Lubricants For Door locks

Mar 17, 2020
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My door lock is really difficult to turn - seems to have seized up after so long not being regularly used.
Anyone have any ideas about the best lubricant to use to try to free it?
Ideally without dismantling so the spray type with a "straw" to direct through the key hole seems my best bet!
 
Oct 8, 2006
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NO!! If you put silicone lubricant into the tumbler of a lock it will eventually thicken and possibly jam if not used for some time.
Lock tumblers should be lubricated with graphite powder, or 3-in-1 do an aerosol lock lubricant if you can find any.
The other option is GT85 which is an aerosol with a propellant that evaporates and leaves a trace of Teflon behind. It is also a very good 'un-gunger' i.e. it will get paint of your hands without damage. It is NOT the same thing as WD40 which should never be used in a lock.
 
Nov 11, 2009
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Abus make a dry lock lubricant. As do WD40 too. The problem people have is associating WD40 with just a single product; the well known water dispersant and light lubricant. But WD 40 make a much wider range of products and their PTFE spray is suitable for locks.

 
Mar 17, 2020
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Thanks guys for your suggestions. As always there's a whole range of opinion and not a definite consensus.

I have contacted my dealer who is in lockdown but answering emails and messages from a home address. That's service and I have nothing but praise for them.

Just received this from the wonderful lady who is usually in the office (I'm removing names of course)

G, morning John,
We would recommend silicone spray. (Name removed) always says not to use WD40 as it make the locks fall apart. I mean what's the worst that could happen....it's kaput now!
We will replace it as soon as we can.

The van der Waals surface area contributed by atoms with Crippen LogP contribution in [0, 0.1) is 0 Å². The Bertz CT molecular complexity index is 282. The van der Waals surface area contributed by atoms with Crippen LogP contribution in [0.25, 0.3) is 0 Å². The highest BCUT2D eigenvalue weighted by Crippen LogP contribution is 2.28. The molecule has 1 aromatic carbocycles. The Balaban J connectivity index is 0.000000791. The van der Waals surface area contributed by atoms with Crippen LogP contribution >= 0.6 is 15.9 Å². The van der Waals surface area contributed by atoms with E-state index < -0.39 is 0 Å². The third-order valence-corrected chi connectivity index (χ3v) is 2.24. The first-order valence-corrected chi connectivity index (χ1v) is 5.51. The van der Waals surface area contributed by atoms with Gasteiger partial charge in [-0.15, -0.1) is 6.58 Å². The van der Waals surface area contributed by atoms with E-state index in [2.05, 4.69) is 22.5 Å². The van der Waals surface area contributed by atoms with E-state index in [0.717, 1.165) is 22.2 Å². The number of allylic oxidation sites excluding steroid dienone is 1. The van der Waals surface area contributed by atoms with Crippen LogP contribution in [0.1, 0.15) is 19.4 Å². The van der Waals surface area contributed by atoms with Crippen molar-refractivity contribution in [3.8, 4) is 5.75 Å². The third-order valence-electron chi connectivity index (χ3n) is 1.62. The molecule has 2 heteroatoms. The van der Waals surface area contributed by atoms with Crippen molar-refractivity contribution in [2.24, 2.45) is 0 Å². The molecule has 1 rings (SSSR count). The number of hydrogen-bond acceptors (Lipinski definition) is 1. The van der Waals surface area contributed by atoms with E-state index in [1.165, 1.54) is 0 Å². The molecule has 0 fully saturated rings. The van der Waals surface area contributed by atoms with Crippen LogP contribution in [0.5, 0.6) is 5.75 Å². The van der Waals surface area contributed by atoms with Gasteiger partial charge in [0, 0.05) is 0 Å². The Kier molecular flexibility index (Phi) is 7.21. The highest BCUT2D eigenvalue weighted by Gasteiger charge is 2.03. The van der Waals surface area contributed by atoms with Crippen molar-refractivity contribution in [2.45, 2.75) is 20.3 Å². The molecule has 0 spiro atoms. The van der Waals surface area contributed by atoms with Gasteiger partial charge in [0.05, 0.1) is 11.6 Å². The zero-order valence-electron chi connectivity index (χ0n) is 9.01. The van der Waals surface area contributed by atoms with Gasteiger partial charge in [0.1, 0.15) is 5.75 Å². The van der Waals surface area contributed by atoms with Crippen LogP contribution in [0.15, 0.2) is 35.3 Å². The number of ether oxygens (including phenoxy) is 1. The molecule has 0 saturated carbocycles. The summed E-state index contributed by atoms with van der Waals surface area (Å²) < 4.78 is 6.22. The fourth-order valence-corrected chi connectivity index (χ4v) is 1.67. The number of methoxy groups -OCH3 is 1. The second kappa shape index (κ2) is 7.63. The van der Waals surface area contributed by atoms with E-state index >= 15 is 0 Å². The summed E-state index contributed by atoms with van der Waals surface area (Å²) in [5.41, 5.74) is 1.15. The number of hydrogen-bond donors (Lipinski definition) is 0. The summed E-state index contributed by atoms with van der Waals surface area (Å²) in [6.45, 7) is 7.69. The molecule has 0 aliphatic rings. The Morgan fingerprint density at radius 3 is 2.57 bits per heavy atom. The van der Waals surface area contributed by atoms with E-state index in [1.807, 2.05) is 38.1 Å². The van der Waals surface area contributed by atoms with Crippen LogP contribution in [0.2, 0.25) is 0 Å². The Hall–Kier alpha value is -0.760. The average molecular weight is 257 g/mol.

Try a wee squirt of WD.....dare you😁

So much bad press about dealers but I'm totally satisfied with mine and would recommend to anyone.

Just about to squirt in some silicone usually reserved for awning rails and toilet seals. If that makes no difference then it's WD40!
 
Nov 11, 2009
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The problem with standard WD 40 is that it can affect certain types of plastic, but not all. So unless you know exactly the plastic type that's why folks get cautious about it. But to be honest a small squirt isn't going to dissolve the lock internals in one go.
 
Mar 27, 2011
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I use the WD40 with PTFE and I’ve found it excellent for locks including the lock on my Alko wheel lock, reading the uses on the can it’s ok for locks as well as ok on rubber, plastic, metal and just about anything, I got this after a recommendation from OC and I’ve also cleaned the rubber seal on my door and then wiped it with a cloth that had been sprayed with the WD PTFE I’m pretty certain it’s going to be perfectly ok but I thought “ belts and braces “ just to err on the safe side, I’m sure it’s good for locks and it does have the straw to poke in the lock.

BP
 
Jan 3, 2012
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Abus make a dry lock lubricant. As do WD40 too. The problem people have is associating WD40 with just a single product; the well known water dispersant and light lubricant. But WD 40 make a much wider range of products and their PTFE spray is suitable for locks.

After looking at the product range otherclive mention I brought a WD40 with PTFE spray I have use it on all locks so far very happy .
 
Jun 20, 2005
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Live and learn. Always used 3 in 1 standard issue on all my locks for years. I didn’t know there is now a ptfe version. Seems ptfe has become a “must have “ buzz word additive.
WD40 alone , I believe only has an active life in service of 40 days before a further application is necessary. I have only used it as an agent to free seized parts. Plus Gas is actually better.
Ptfe is basically Teflon. Does that help , or improve ,over my old faithful 3 in 1??
 
Apr 6, 2017
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I was told the locks are best lubricated with graphite powder. I bought a tin of graphite some 40 years ago and still use it on things that need dry lubrication. I just dip a dry brush into it and coat the bits that need it. At the rate i'm using it I think I will need to live for another 200 years!
 
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Nov 16, 2015
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I tend to use copper slip grease, I have 10 mil syringes in my tool boxes that I fill with copper slip grease and just inject it into the locks.
 

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